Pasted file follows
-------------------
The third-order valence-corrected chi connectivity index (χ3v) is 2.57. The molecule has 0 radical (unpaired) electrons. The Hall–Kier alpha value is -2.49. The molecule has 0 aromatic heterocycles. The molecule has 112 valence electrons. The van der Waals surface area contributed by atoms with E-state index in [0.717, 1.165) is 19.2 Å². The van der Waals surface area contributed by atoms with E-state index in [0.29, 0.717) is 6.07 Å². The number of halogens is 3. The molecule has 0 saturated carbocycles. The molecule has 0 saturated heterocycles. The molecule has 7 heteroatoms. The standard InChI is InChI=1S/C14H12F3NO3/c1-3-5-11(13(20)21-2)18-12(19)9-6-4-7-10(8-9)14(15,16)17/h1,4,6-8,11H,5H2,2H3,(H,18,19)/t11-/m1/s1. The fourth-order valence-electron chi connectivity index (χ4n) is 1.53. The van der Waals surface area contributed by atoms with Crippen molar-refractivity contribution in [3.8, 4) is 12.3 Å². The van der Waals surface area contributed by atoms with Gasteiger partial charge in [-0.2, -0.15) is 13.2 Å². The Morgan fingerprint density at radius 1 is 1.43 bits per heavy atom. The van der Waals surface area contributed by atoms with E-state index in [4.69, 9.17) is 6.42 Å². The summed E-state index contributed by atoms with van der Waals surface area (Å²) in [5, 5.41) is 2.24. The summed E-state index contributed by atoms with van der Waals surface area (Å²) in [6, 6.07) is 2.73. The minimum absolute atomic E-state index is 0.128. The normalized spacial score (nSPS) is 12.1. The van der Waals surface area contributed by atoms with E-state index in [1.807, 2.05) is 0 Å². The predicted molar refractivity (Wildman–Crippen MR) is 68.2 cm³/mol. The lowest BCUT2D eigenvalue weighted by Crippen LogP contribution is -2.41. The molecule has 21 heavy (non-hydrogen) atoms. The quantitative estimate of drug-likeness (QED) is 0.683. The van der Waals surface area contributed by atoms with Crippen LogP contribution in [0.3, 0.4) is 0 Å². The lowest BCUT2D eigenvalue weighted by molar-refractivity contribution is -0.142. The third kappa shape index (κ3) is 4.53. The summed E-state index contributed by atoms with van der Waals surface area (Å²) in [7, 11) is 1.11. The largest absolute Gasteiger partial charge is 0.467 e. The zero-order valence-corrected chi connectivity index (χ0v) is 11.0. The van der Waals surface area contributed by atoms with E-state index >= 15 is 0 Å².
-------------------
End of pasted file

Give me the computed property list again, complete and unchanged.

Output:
The third-order valence-corrected chi connectivity index (χ3v) is 2.57. The molecule has 0 radical (unpaired) electrons. The Hall–Kier alpha value is -2.49. The molecule has 0 aromatic heterocycles. The molecule has 112 valence electrons. The van der Waals surface area contributed by atoms with E-state index in [0.717, 1.165) is 19.2 Å². The van der Waals surface area contributed by atoms with E-state index in [0.29, 0.717) is 6.07 Å². The number of halogens is 3. The molecule has 0 saturated carbocycles. The molecule has 0 saturated heterocycles. The molecule has 7 heteroatoms. The standard InChI is InChI=1S/C14H12F3NO3/c1-3-5-11(13(20)21-2)18-12(19)9-6-4-7-10(8-9)14(15,16)17/h1,4,6-8,11H,5H2,2H3,(H,18,19)/t11-/m1/s1. The fourth-order valence-electron chi connectivity index (χ4n) is 1.53. The van der Waals surface area contributed by atoms with Crippen molar-refractivity contribution in [3.8, 4) is 12.3 Å². The van der Waals surface area contributed by atoms with Gasteiger partial charge in [-0.2, -0.15) is 13.2 Å². The Morgan fingerprint density at radius 1 is 1.43 bits per heavy atom. The van der Waals surface area contributed by atoms with E-state index in [4.69, 9.17) is 6.42 Å². The summed E-state index contributed by atoms with van der Waals surface area (Å²) in [5, 5.41) is 2.24. The summed E-state index contributed by atoms with van der Waals surface area (Å²) in [6, 6.07) is 2.73. The minimum absolute atomic E-state index is 0.128. The normalized spacial score (nSPS) is 12.1. The van der Waals surface area contributed by atoms with E-state index in [1.807, 2.05) is 0 Å². The predicted molar refractivity (Wildman–Crippen MR) is 68.2 cm³/mol. The lowest BCUT2D eigenvalue weighted by Crippen LogP contribution is -2.41. The molecule has 21 heavy (non-hydrogen) atoms. The quantitative estimate of drug-likeness (QED) is 0.683. The van der Waals surface area contributed by atoms with Crippen LogP contribution in [0.3, 0.4) is 0 Å². The lowest BCUT2D eigenvalue weighted by molar-refractivity contribution is -0.142. The third kappa shape index (κ3) is 4.53. The summed E-state index contributed by atoms with van der Waals surface area (Å²) in [7, 11) is 1.11. The largest absolute Gasteiger partial charge is 0.467 e. The zero-order valence-corrected chi connectivity index (χ0v) is 11.0. The van der Waals surface area contributed by atoms with E-state index >= 15 is 0 Å².